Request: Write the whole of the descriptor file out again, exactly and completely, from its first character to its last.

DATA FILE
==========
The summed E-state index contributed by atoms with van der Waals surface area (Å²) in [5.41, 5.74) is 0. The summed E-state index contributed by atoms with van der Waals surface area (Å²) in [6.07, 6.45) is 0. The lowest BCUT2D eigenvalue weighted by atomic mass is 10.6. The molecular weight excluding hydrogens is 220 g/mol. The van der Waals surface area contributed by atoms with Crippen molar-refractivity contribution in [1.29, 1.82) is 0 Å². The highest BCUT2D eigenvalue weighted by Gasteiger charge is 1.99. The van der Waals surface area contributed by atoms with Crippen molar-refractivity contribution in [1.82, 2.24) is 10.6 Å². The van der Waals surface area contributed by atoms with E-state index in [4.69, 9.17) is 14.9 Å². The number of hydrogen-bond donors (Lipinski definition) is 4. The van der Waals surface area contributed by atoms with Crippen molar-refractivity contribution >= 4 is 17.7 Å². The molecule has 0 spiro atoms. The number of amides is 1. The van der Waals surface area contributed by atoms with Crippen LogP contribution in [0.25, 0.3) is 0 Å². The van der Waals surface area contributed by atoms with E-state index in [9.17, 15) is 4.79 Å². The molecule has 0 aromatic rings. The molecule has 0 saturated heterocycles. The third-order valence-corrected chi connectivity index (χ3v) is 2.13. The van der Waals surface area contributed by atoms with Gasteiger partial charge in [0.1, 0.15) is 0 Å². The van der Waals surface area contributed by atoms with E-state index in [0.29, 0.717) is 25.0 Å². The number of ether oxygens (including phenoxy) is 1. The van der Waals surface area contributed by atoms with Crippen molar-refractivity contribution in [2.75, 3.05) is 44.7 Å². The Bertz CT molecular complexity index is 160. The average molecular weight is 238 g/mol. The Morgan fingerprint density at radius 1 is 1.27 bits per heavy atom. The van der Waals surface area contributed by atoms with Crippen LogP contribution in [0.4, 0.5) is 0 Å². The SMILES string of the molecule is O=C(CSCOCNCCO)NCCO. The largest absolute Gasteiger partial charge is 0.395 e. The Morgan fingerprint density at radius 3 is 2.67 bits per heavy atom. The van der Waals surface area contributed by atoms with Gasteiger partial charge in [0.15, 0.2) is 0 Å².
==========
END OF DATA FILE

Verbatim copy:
The summed E-state index contributed by atoms with van der Waals surface area (Å²) in [5.41, 5.74) is 0. The summed E-state index contributed by atoms with van der Waals surface area (Å²) in [6.07, 6.45) is 0. The lowest BCUT2D eigenvalue weighted by atomic mass is 10.6. The molecular weight excluding hydrogens is 220 g/mol. The van der Waals surface area contributed by atoms with Crippen molar-refractivity contribution in [1.29, 1.82) is 0 Å². The highest BCUT2D eigenvalue weighted by Gasteiger charge is 1.99. The van der Waals surface area contributed by atoms with Crippen molar-refractivity contribution in [1.82, 2.24) is 10.6 Å². The van der Waals surface area contributed by atoms with E-state index in [4.69, 9.17) is 14.9 Å². The number of hydrogen-bond donors (Lipinski definition) is 4. The van der Waals surface area contributed by atoms with Crippen molar-refractivity contribution >= 4 is 17.7 Å². The molecule has 0 spiro atoms. The number of amides is 1. The van der Waals surface area contributed by atoms with Crippen LogP contribution in [0.25, 0.3) is 0 Å². The van der Waals surface area contributed by atoms with E-state index in [9.17, 15) is 4.79 Å². The molecule has 0 aromatic rings. The molecule has 0 saturated heterocycles. The third-order valence-corrected chi connectivity index (χ3v) is 2.13. The van der Waals surface area contributed by atoms with Gasteiger partial charge in [0.1, 0.15) is 0 Å². The van der Waals surface area contributed by atoms with E-state index in [0.29, 0.717) is 25.0 Å². The number of ether oxygens (including phenoxy) is 1. The van der Waals surface area contributed by atoms with Crippen molar-refractivity contribution in [2.75, 3.05) is 44.7 Å². The Bertz CT molecular complexity index is 160. The average molecular weight is 238 g/mol. The Morgan fingerprint density at radius 1 is 1.27 bits per heavy atom. The van der Waals surface area contributed by atoms with Crippen LogP contribution in [0.4, 0.5) is 0 Å². The SMILES string of the molecule is O=C(CSCOCNCCO)NCCO. The largest absolute Gasteiger partial charge is 0.395 e. The Morgan fingerprint density at radius 3 is 2.67 bits per heavy atom. The van der Waals surface area contributed by atoms with Gasteiger partial charge in [0.15, 0.2) is 0 Å².